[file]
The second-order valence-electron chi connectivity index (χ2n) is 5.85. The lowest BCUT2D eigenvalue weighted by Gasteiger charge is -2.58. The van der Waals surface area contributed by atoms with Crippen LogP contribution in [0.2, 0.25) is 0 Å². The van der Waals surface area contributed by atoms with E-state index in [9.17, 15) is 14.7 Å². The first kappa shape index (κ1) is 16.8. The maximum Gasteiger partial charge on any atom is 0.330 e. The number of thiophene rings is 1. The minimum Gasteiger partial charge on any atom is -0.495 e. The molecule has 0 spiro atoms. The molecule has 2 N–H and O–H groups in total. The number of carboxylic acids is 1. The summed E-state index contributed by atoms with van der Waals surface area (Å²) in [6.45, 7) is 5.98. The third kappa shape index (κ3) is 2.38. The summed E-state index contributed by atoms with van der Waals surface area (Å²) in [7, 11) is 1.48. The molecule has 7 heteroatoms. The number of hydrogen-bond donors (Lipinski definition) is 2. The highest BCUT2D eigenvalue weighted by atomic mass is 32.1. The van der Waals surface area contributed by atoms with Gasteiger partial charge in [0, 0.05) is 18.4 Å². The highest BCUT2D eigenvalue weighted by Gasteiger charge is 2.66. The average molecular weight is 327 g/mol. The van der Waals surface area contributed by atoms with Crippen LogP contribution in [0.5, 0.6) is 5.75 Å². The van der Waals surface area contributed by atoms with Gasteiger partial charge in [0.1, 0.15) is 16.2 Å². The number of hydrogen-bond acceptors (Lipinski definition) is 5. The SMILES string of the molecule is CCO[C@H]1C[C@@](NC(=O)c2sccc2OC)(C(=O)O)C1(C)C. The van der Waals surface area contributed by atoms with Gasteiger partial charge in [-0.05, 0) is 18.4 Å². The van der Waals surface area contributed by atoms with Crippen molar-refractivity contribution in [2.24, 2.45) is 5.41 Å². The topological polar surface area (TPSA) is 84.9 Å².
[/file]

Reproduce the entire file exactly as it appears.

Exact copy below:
The second-order valence-electron chi connectivity index (χ2n) is 5.85. The lowest BCUT2D eigenvalue weighted by Gasteiger charge is -2.58. The van der Waals surface area contributed by atoms with Crippen LogP contribution in [0.2, 0.25) is 0 Å². The van der Waals surface area contributed by atoms with E-state index in [9.17, 15) is 14.7 Å². The first kappa shape index (κ1) is 16.8. The maximum Gasteiger partial charge on any atom is 0.330 e. The number of thiophene rings is 1. The minimum Gasteiger partial charge on any atom is -0.495 e. The molecule has 0 spiro atoms. The molecule has 2 N–H and O–H groups in total. The number of carboxylic acids is 1. The summed E-state index contributed by atoms with van der Waals surface area (Å²) in [6.45, 7) is 5.98. The third kappa shape index (κ3) is 2.38. The summed E-state index contributed by atoms with van der Waals surface area (Å²) in [7, 11) is 1.48. The molecule has 7 heteroatoms. The number of hydrogen-bond donors (Lipinski definition) is 2. The highest BCUT2D eigenvalue weighted by atomic mass is 32.1. The van der Waals surface area contributed by atoms with Gasteiger partial charge in [0, 0.05) is 18.4 Å². The highest BCUT2D eigenvalue weighted by Gasteiger charge is 2.66. The average molecular weight is 327 g/mol. The van der Waals surface area contributed by atoms with Crippen LogP contribution in [0.5, 0.6) is 5.75 Å². The van der Waals surface area contributed by atoms with Gasteiger partial charge in [0.1, 0.15) is 16.2 Å². The number of hydrogen-bond acceptors (Lipinski definition) is 5. The SMILES string of the molecule is CCO[C@H]1C[C@@](NC(=O)c2sccc2OC)(C(=O)O)C1(C)C. The van der Waals surface area contributed by atoms with Gasteiger partial charge in [-0.05, 0) is 18.4 Å². The van der Waals surface area contributed by atoms with Crippen molar-refractivity contribution in [2.24, 2.45) is 5.41 Å². The topological polar surface area (TPSA) is 84.9 Å².